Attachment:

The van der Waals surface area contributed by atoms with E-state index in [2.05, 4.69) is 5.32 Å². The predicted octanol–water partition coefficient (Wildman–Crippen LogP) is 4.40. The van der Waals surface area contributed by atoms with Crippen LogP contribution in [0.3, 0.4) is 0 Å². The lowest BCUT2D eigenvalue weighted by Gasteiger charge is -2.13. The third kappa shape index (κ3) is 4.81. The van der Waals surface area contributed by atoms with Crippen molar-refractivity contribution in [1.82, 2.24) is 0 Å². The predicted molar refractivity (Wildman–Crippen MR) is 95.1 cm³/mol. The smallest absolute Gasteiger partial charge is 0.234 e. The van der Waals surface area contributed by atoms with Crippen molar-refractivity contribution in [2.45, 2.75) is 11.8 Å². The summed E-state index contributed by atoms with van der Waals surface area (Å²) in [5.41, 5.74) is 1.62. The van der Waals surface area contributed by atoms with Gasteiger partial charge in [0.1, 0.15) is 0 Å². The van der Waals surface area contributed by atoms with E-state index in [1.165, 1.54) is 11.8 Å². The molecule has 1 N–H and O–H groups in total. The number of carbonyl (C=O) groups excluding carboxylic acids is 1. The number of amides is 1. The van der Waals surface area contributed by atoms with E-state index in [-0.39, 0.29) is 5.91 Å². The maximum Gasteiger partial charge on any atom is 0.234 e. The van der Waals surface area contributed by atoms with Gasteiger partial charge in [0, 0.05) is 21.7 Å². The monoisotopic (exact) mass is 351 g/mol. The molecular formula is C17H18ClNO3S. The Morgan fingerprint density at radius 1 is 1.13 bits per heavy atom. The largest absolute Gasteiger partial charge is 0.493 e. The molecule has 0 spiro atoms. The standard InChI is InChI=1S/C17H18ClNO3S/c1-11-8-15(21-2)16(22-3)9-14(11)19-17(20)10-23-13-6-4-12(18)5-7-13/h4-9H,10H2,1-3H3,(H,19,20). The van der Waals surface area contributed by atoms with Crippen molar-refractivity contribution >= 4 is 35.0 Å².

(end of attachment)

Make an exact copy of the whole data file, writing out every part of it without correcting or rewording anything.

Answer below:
The van der Waals surface area contributed by atoms with E-state index in [2.05, 4.69) is 5.32 Å². The predicted octanol–water partition coefficient (Wildman–Crippen LogP) is 4.40. The van der Waals surface area contributed by atoms with Crippen LogP contribution in [0.3, 0.4) is 0 Å². The lowest BCUT2D eigenvalue weighted by Gasteiger charge is -2.13. The third kappa shape index (κ3) is 4.81. The van der Waals surface area contributed by atoms with Crippen molar-refractivity contribution in [1.82, 2.24) is 0 Å². The predicted molar refractivity (Wildman–Crippen MR) is 95.1 cm³/mol. The smallest absolute Gasteiger partial charge is 0.234 e. The van der Waals surface area contributed by atoms with Crippen molar-refractivity contribution in [2.45, 2.75) is 11.8 Å². The summed E-state index contributed by atoms with van der Waals surface area (Å²) in [5.41, 5.74) is 1.62. The van der Waals surface area contributed by atoms with Gasteiger partial charge in [0.1, 0.15) is 0 Å². The van der Waals surface area contributed by atoms with E-state index in [1.165, 1.54) is 11.8 Å². The molecule has 1 N–H and O–H groups in total. The number of carbonyl (C=O) groups excluding carboxylic acids is 1. The number of amides is 1. The van der Waals surface area contributed by atoms with E-state index in [-0.39, 0.29) is 5.91 Å². The maximum Gasteiger partial charge on any atom is 0.234 e. The van der Waals surface area contributed by atoms with Gasteiger partial charge in [0, 0.05) is 21.7 Å². The monoisotopic (exact) mass is 351 g/mol. The molecular formula is C17H18ClNO3S. The Morgan fingerprint density at radius 1 is 1.13 bits per heavy atom. The largest absolute Gasteiger partial charge is 0.493 e. The molecule has 0 spiro atoms. The standard InChI is InChI=1S/C17H18ClNO3S/c1-11-8-15(21-2)16(22-3)9-14(11)19-17(20)10-23-13-6-4-12(18)5-7-13/h4-9H,10H2,1-3H3,(H,19,20). The van der Waals surface area contributed by atoms with Crippen molar-refractivity contribution >= 4 is 35.0 Å².